The self-defeating recoil from that pompously celebrated act has aggravated the strategic setback of the fall of Kherson, which amounts to a severe breach of Russia’s redefined territorial integrity (The Moscow Times, November 11).
The relatively smooth execution of the retreat only makes this contrast sharper, as in Moscow’s doctrinal terms, territorial integrity is sacrosanct and must be upheld by all available means and at any cost.
Downplaying a political disaster
The Kremlin has tried to downplay this self-made political disaster, and the official media, particularly the state-controlled television channels, mention Kherson only elliptically (Meduza, November 11). Most of the noisy “patriotic” bloggers, who in September 2022 loudly decried the defeats at Izyum and Liman, are now being properly kept in line and singing praises to General Surovikin, who took responsibility for drafting and directing the Russian retreat from the brink of a rout (Novayagazeta.eu, November 11).
Yet, the shock of an undeniable defeat is painful for the apologists of war, and this was exposed by Aleksandr Dugin, a proponent of the Russian nationalistic brand of geopolitics, whom Putin respectfully referred to as “our philosopher” (Meduza, November 3).
Lamenting Kherson as an unacceptable loss, Dugin has asserted that, in an autocratic state such as Russia, the burden of responsibility rests at the top, and the failure to accept this renders the autocrat in question useless and expendable (Tsargrad.tv, November 11). Few among the Russian elites are ready to subscribe to Dugin’s fierce proposition for a total war, but some could perhaps be shaken out of their passive acceptance of the unravelling “special military operation” by such fiery rhetoric (Riddle, November 9).
Putin is acutely aware of the growing understanding among various circles of his subordinates that the poorly executed war will only get worse, and the Russian president can only count on the deep mistrust among various clans of courtiers and their fear of his retribution (Republic.ru, November 10).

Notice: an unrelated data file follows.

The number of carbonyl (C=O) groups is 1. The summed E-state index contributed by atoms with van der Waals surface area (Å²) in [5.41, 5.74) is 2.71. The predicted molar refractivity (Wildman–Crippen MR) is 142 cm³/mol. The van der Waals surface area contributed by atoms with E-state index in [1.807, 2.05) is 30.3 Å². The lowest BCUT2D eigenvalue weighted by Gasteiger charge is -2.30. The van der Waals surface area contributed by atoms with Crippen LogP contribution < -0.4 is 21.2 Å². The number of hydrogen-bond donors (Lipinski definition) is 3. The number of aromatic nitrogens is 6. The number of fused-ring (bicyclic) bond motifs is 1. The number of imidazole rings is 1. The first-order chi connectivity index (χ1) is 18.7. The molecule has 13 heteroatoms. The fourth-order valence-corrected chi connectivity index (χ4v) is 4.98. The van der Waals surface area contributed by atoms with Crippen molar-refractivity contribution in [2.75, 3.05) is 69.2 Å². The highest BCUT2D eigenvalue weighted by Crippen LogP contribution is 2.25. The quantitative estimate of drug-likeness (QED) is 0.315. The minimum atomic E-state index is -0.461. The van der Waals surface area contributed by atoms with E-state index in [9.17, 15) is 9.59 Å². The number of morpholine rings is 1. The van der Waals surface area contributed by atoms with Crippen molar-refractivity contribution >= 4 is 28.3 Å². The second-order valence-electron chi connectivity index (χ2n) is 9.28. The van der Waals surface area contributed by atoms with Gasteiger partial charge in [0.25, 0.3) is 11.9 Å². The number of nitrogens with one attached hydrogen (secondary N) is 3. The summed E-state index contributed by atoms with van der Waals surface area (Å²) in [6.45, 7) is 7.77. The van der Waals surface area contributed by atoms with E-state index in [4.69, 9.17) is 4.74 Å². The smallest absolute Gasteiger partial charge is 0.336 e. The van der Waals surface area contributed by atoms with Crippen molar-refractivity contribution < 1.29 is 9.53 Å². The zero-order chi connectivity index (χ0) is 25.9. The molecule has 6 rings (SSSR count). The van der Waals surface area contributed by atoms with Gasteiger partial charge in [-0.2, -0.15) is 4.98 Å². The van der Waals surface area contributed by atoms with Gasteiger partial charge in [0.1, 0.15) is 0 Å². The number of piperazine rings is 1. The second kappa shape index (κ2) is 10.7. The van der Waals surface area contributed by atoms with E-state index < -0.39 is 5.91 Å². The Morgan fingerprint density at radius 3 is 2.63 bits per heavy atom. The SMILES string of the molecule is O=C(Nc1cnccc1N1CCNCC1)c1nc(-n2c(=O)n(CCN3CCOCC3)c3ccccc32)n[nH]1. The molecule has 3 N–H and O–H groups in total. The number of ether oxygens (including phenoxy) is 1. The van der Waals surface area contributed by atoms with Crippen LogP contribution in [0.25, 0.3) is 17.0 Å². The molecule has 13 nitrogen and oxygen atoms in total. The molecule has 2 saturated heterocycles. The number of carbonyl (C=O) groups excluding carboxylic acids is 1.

He can also assume that anxieties among the elites are absolutely detached from the deepening discontent in Russian society, which was shocked by the announcement of mobilization and increasingly traumatized by its messy execution (Forbes.ru, November 11). Putin may only have access to carefully doctored data on public opinion and routinely experience the usual demonstrations of slavish loyalty from his aids and henchmen.
Even so, his instincts warned him that attending the G20 summit in Bali, Indonesia, in person might be a step too far (Russiancouncil.ru, November 11).
The Kremlin found no opening to produce an initiative that could have shifted the domestic political agenda away from the Kherson debacle or to compensate for it by some asymmetric escalation of the ever-changing war.
The Russian military has multiple “hybrid” means of warfare, but every attempt at employing them — from sabotaging the Nord Stream pipelines to withdrawing from, then rejoining, the “grain deal” — has brought more damage than gains, without making any real impact on the course of the kinetic war. The best hope for Moscow presently is to show readiness for a cessation of hostilities and to encourage Western proponents of a pseudo-peace agreement, in which Ukraine would be compelled to accept hard faits accomplis.
This new guise for the corrupt policy of appeasement is set to be torn apart by Kyiv’s firm resolve to celebrate the liberation of Kherson as irrefutable proof of the impending defeat of Russia’s brutal aggression.